Nigerian Obi says he, not Tinubu, won presidential election

  • A presidential election marred by technical problems
  • Winner Tinubu says vote was credible
  • Challenger Obi vows to overturn result in court
  • After a dynamic campaign, turnout was record

ABUJA, March 2 (Reuters) – Nigerian presidential candidate Peter Obi said on Thursday he had won Saturday’s election, called Bola Tinubu’s victory fraudulent and vowed to claim the top job by legal means.

Tinubu, the ruling party’s candidate, was declared the elected president of Africa’s most populous nation on Wednesday, after winning 37% of the vote. He said the election was credible and the reported issues had no impact on the overall outcome.

Main opposition candidate Atiku Abubakar, who came second with 29% of the vote, also said later in the day that he would challenge the result in court as fraudulent.

Obi, an underdog popular with young and educated urban voters, got 25%, according to the Independent National Electoral Commission (INEC).

“Let me assure all Nigerians that we will explore all legal and peaceful options to regain our mandate,” Obi, 61, told a news conference in the capital Abuja, making his first public remarks. since he voted on Saturday.

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“We won the election and we will prove it to Nigerians,” he said.

Opposition parties said the vote was rigged after new technology that INEC promised would make the process more transparent malfunctioned, eroding trust.

“The good and hardworking people of Nigeria have again been robbed by our supposed rulers,” Obi said. He did not give further details of his charges, saying evidence would be presented in court.

There have been numerous legal challenges to the outcome of the last Nigerian presidential elections, but none have been successful.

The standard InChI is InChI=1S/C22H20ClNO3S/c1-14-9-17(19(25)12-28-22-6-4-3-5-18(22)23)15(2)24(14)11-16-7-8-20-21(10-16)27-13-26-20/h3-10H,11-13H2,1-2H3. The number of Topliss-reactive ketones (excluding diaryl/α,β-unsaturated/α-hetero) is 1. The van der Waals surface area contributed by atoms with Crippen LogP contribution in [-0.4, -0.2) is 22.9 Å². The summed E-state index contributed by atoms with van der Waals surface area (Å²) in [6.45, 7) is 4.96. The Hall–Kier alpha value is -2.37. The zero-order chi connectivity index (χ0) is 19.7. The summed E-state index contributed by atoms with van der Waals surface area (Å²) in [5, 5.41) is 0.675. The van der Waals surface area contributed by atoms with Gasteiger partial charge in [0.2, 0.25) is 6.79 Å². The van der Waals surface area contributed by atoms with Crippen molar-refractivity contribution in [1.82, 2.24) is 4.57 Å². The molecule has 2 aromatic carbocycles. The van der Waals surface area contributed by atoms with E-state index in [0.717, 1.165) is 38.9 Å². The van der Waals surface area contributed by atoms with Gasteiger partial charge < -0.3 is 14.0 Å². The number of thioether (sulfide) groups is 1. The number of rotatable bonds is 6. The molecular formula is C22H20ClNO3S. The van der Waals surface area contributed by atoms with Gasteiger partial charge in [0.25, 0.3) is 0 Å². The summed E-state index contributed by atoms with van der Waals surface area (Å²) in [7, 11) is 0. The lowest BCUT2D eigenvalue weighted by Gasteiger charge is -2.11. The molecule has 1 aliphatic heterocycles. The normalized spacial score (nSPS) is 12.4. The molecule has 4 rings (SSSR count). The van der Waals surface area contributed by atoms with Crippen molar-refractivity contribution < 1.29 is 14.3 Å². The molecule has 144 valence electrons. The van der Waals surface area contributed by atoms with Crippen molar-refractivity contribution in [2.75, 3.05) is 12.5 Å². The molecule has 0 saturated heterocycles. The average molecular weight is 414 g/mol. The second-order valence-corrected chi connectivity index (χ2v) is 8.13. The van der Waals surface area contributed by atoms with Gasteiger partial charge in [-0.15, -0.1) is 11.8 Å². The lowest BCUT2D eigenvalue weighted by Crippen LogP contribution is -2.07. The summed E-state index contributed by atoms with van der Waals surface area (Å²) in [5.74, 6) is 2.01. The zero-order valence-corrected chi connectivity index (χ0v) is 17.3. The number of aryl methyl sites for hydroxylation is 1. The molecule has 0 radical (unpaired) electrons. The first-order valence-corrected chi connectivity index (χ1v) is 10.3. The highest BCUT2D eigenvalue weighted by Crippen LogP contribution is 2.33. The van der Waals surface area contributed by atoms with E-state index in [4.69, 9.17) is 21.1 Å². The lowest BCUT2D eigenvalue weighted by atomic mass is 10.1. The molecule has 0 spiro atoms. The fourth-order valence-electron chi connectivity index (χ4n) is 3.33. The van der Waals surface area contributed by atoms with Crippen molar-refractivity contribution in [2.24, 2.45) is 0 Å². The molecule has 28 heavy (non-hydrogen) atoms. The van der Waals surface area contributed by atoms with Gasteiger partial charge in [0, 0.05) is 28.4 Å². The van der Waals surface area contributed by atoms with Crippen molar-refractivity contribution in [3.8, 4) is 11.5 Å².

The row over the election comes as Nigeria grapples with Islamist insurgencies, an epidemic of kidnapping for ransom, farmer-herder conflicts, high inflation, widespread food insecurity and a cash shortage that has wreaked havoc on people’s daily lives.

“The weekend elections were neither free nor fair,” Atiku told reporters, adding that he would challenge the results in court.

“The processes and results (were) grossly flawed and need to be challenged by all of us.”


Labor Party (LP) presidential candidate Peter Obi waits at a voting unit to cast his ballot during the Nigerian presidential election in his hometown of Agulu, Anambra State, Nigeria February 25, 2023. REUTERS/Temilade Adelaja

Both candidates questioned figures showing low turnout at a time when there were record numbers of registered voters.

INEC said the total number of votes cast was just under 25 million, out of 87 million people with voter ID cards and eligible to vote, giving a turnout of 29 %.

Tinubu was declared the winner with 8.79 million votes. Nigeria has over 200 million people.

European Union and Commonwealth election observers reported a range of problems with the election, including widespread technical failures in systems designed to prevent manipulation and improve transparency. They criticized INEC for poor planning but did not allege fraud.

Nigeria has a long history of political violence, although the atmosphere was generally calm following the disputed vote.

“I call on all Nigerians to remain peaceful, law abiding and conduct themselves responsibly,” Obi said.

Tinubu has already received congratulations from several foreign leaders, including British Prime Minister Rishi Sunak, Nigeria’s former colonial ruler and one of its closest diplomatic allies.

British Foreign Secretary James Cleverly also praised Tinubu, while calling on the Nigerian authorities to carefully consider all concerns and take action to resolve outstanding issues.

INEC issued a statement on Thursday dismissing media reports that problems with one of its new tools – a secure portal for transmitting and viewing results – were part of a plan for voter fraud.

“It is … inconceivable that the commission would turn around and undermine its own innovations. The public is advised to ignore the reports,” he said.

Obi’s shrewd campaigning on social media and his position as a challenger for the two parties that have alternated in power since the end of military rule in 1999 have won him a devoted following among young voters calling themselves the Obidients.

Septuagenarians Tinubu, a former governor of Lagos, and Abubakar, a former vice president, were both seen as candidates for the establishment. Although neither generated the visible enthusiasm directed at Obi, both had powerful political machines and decades of networking behind them.

Obi’s challenge had appeared to open the contest wide, raising hopes for change among some voters after years of worsening hardship and violence under incumbent President Muhammadu Buhari, 80, a former army general.

Additional reporting by MacDonald Dzirutwe and Tim Cocks in Lagos; Written by Estelle Shirbon; Editing by Andrew Heavens and Deepa Babington

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